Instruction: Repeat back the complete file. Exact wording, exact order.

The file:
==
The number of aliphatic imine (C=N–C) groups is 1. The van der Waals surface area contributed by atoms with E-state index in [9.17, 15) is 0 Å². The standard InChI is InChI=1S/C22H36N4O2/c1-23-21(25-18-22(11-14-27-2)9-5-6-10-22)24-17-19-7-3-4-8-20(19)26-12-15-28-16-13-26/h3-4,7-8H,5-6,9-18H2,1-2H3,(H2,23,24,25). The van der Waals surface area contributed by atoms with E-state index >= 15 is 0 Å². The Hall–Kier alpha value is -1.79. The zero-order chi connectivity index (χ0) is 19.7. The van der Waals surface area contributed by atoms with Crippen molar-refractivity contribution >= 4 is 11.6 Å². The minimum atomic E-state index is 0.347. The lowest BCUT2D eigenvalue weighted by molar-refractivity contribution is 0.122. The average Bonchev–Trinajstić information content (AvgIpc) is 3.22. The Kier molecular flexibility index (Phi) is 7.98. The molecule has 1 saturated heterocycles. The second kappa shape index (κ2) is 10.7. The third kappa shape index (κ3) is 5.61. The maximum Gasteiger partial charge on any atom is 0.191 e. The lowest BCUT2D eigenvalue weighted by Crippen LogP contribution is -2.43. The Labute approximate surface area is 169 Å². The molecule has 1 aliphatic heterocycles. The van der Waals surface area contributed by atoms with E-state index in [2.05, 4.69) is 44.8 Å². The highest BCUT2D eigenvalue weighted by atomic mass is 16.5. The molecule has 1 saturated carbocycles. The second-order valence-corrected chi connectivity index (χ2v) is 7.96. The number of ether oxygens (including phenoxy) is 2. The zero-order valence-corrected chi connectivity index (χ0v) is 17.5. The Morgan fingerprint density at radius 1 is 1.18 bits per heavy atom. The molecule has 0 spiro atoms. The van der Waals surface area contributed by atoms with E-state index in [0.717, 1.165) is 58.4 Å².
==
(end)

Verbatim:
The number of aliphatic imine (C=N–C) groups is 1. The van der Waals surface area contributed by atoms with E-state index in [9.17, 15) is 0 Å². The standard InChI is InChI=1S/C22H36N4O2/c1-23-21(25-18-22(11-14-27-2)9-5-6-10-22)24-17-19-7-3-4-8-20(19)26-12-15-28-16-13-26/h3-4,7-8H,5-6,9-18H2,1-2H3,(H2,23,24,25). The van der Waals surface area contributed by atoms with E-state index >= 15 is 0 Å². The Hall–Kier alpha value is -1.79. The zero-order chi connectivity index (χ0) is 19.7. The van der Waals surface area contributed by atoms with Crippen molar-refractivity contribution >= 4 is 11.6 Å². The minimum atomic E-state index is 0.347. The lowest BCUT2D eigenvalue weighted by molar-refractivity contribution is 0.122. The average Bonchev–Trinajstić information content (AvgIpc) is 3.22. The Kier molecular flexibility index (Phi) is 7.98. The molecule has 1 saturated heterocycles. The second kappa shape index (κ2) is 10.7. The third kappa shape index (κ3) is 5.61. The maximum Gasteiger partial charge on any atom is 0.191 e. The lowest BCUT2D eigenvalue weighted by Crippen LogP contribution is -2.43. The Labute approximate surface area is 169 Å². The molecule has 1 aliphatic heterocycles. The van der Waals surface area contributed by atoms with E-state index in [2.05, 4.69) is 44.8 Å². The highest BCUT2D eigenvalue weighted by atomic mass is 16.5. The molecule has 1 saturated carbocycles. The second-order valence-corrected chi connectivity index (χ2v) is 7.96. The number of ether oxygens (including phenoxy) is 2. The zero-order valence-corrected chi connectivity index (χ0v) is 17.5. The Morgan fingerprint density at radius 1 is 1.18 bits per heavy atom. The molecule has 0 spiro atoms. The van der Waals surface area contributed by atoms with E-state index in [0.717, 1.165) is 58.4 Å².